By E. Gibson Kerr, CCIM, Director of Capital Markets, Kansas City
When the downtown renaissance in Kansas City really got going ten years ago, it still felt as though it would be a long time before anyone declared Kansas City a “walkable” city. But a recent report listed Kansas City as the 18th most walkable city in the country. Led by the increasing development in the CBD and the continued strength of suburban neighborhoods throughout the metro, Kansas City is now recognized as an area where walkability is a real strength.
The 2019 Foot Traffic Ahead report from the Center for Real Estate and Urban Analysis (CRUEA) at the George Washington University School of Business, in partnership with Cushman & Wakefield, Smart Growth America/LOCUS and Yardi Matrix, has named Kansas City the No. 18 city for walkable urbanism. The report ranks the 30 largest metros in the United States, based on the percentage of office, retail and rental multifamily space in walkable urban places. The report found that in the 30 largest metros there are 761 “regionally significant” walkable urban places, or WalkUPs. Nine of those WalkUPs are located in the Kansas City metro area.
Kansas City has long been known as a city of broad parkways, long drives, and plenty of highways. With a population approaching 2.2 million, the city has always enjoyed a number of heavily populated neighborhoods. But with substantial suburban outposts in Liberty (northeast), Lee’s Summit (southeast), and Olathe (southwest), the city certainly spread out in the Post-World War II era. Over the past decade, however, there has been a noticeable change in the WalkUPs in the metro area, and today 28% of the rentable office inventory in Kansas City is now located in a WalkUP district. The significant change that has made Kansas City more walkable is that over the past decade there has been a remarkable surge in residential population into areas such as Downtown, the Crossroads, Crown Center and the River Market.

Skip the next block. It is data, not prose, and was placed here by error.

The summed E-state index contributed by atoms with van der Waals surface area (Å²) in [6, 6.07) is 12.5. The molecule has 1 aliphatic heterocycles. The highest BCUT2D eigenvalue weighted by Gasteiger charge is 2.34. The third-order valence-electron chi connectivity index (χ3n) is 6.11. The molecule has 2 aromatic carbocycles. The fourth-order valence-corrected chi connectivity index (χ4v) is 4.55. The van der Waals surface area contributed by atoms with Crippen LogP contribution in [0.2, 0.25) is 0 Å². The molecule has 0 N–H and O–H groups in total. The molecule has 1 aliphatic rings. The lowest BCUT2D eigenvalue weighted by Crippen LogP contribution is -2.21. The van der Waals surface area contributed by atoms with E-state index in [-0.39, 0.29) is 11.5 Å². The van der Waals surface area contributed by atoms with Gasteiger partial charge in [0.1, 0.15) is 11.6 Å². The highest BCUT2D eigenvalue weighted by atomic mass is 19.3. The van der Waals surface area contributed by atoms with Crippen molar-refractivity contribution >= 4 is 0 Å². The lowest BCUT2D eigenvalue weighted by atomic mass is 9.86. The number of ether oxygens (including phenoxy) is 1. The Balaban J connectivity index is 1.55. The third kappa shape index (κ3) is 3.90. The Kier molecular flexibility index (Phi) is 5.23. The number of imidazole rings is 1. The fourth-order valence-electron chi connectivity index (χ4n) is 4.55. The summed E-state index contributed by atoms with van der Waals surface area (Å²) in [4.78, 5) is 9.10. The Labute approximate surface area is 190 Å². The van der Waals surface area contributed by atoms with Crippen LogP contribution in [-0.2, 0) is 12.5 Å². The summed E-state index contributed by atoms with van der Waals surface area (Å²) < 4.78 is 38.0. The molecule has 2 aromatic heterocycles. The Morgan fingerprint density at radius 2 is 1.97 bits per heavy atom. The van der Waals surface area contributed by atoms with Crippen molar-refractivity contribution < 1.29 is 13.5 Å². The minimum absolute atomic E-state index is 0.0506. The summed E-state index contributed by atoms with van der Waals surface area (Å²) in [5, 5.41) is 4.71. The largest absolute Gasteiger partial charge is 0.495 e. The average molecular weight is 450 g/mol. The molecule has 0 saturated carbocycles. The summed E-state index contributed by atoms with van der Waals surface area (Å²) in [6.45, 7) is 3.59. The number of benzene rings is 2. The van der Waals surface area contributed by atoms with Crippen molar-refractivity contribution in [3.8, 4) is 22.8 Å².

One important trend that will need to continue for Kansas City to keep improving its walkability is further development of public transportation. The KC Streetcar has already completely transformed the way the community thinks about public transport, and the proposed extension of the streetcar will only make the city more and more walkable. As residents become less dependent on their cars, neighborhoods such as Midtown, Westport, the Country Club Plaza, 39th Street, and the areas further south will continue to evolve into more walkable areas, with the amenities and infrastructure necessary to support a less car-dependent population.
Another important aspect that will contribute to Kansas City’s walkability will be the continued redevelopment of suburban centers that support walkability, even if they lack office towers. Neighborhoods such as Brookside, Prairie Village, Merriam, Downtown Overland Park, Lee’s Summit, and other pockets around the city are increasingly becoming more welcoming to residents willing to take a short walk to shop for groceries, visit a coffee shop, grab lunch, or go out for a drink or dinner.
Continuing to embrace these small, centralized, local communities will simply accelerate the evolution of Kansas City from a “drive-everywhere” city to one where walking becomes more and more common.
For a more detailed understanding of walkability in Kansas City and the other top 30 U.S. cities, download the report here.
E. Gibson Kerr, CCIM serves as director, capital markets in Kansas and Missouri, specializing in investment property sales. With over 30 years of commercial real estate experience, he has closed more than 250 transactions, including numerous landmark properties in Metropolitan Kansas City.